Living with the Bomb: American and Japanese Cultural Conflicts in the Nuclear Age
The development and use of the atomic bombs at Hiroshima and Nagasaki number among the formative national experiences for both Japanese and Americans, as well as for U.S.-Japan relations throughout the last half of the twentieth century. It is now clear, however, that memories and lessons learned from the bombings are still being reworked and contested, perhaps even more heatedly than they were in 1945. Tracking the development of that fifty-year trajectory, this volume explores the ways in which the bomb has shaped the self-image of both peoples: for Americans, the dominant story is that the bombs provided an appropriate and necessary conclusion to a just war; for Japanese, it is a symbol of their victimization. The distinguished contributors analyze the ways in which memories of the bombs, constantly reworked in the media, in the arts, and in the political arena, continue to define important, albeit often unacknowledged, undercurrents in the U.S.-Japan relationship. The dialogue in this book is attentive to both Japanese and American voices and puts into historical, intellectual, cultural, and moral context the powerful legacy of an event whose different meanings remain alive, contentious, and in flux.
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A-bomb aggression Air and Space Asahi Shinbun Asia Asian Association of Bereaved atomic bomb atomic bomb victims August bomb's bombing of Hiroshima casualties censored censorship citizens civilian colonial comfort women commemoration controversy critics Dead Peace Memorial death debate decision destruction drop the bombs emperor Enola Gay exhibition ethnic experience fiftieth anniversary Gar Alperovitz hibakusha Hiroshima and Nagasaki historians Holocaust human images Issei issues Japan Japanese government Korean atom bomb Korean memorial memorial's ment military ministry mushroom cloud narrative nationalist Nisei nuclear weapons occupation occupied Japan official story Pacific Pacific War patriotic culture patriotic orthodoxy Peace Memorial Hall Pearl Harbor percent photographs plans political postwar President protest radiation relocation responsibility Sadako scientists silence Smithsonian Soviet Space Museum suffering surrender tion Tokyo Tokyo Tribunal Truman United veterans Vietnam Vietnam War wartime World World War II Yasukuni Yasukuni Shrine York zainichi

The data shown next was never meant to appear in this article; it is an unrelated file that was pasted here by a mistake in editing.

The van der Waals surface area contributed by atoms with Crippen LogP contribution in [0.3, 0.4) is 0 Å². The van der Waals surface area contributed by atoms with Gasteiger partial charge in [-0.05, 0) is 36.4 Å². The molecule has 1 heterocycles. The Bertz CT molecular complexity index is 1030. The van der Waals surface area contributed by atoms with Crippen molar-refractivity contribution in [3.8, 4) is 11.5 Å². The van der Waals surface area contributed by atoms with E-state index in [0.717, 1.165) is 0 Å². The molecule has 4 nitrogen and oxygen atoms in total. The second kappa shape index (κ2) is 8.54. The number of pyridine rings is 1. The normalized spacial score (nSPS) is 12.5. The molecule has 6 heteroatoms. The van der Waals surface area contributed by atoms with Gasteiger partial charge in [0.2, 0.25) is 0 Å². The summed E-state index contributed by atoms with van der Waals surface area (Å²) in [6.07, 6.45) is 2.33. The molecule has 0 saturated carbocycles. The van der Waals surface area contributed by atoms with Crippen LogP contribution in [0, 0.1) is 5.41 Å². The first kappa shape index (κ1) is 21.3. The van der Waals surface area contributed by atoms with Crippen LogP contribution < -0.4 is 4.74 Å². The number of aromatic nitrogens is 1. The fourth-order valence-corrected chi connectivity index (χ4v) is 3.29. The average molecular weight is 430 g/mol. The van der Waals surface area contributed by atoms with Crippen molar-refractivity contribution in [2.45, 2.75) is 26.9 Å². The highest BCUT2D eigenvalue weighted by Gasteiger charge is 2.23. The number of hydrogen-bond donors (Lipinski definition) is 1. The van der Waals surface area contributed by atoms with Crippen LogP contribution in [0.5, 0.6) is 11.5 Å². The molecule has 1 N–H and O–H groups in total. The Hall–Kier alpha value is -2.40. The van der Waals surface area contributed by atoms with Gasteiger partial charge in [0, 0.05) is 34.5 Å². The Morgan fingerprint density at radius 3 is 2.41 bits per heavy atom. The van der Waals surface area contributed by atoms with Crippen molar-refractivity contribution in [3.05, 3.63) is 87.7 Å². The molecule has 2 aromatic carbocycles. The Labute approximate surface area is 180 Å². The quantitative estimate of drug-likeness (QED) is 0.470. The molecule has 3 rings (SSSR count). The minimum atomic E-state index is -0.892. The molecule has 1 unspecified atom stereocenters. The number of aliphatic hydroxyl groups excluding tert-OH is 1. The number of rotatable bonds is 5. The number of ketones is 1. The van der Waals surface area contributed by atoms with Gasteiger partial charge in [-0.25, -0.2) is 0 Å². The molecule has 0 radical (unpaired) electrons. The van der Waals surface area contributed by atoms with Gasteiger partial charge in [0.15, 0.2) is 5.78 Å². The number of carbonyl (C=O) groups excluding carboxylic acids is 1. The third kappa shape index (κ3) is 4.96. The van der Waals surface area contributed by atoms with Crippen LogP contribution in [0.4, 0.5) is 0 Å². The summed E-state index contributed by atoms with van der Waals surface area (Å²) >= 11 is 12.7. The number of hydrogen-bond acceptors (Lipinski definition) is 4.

Page 6 - Moreover, the enemy has begun to employ a new and most cruel bomb, the power of which to do damage is, indeed, incalculable, taking the toll of many innocent lives.
Page 6 - Indeed, We declared war on America and Britain out of Our sincere desire to ensure Japan's self-preservation and the stabilization of East Asia, it being far from Our thought either to infringe upon the sovereignty of other nations or to embark upon territorial aggrandizement.
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House of War: The Pentagon and the Disastrous Rise of American Power
Limited preview - 2007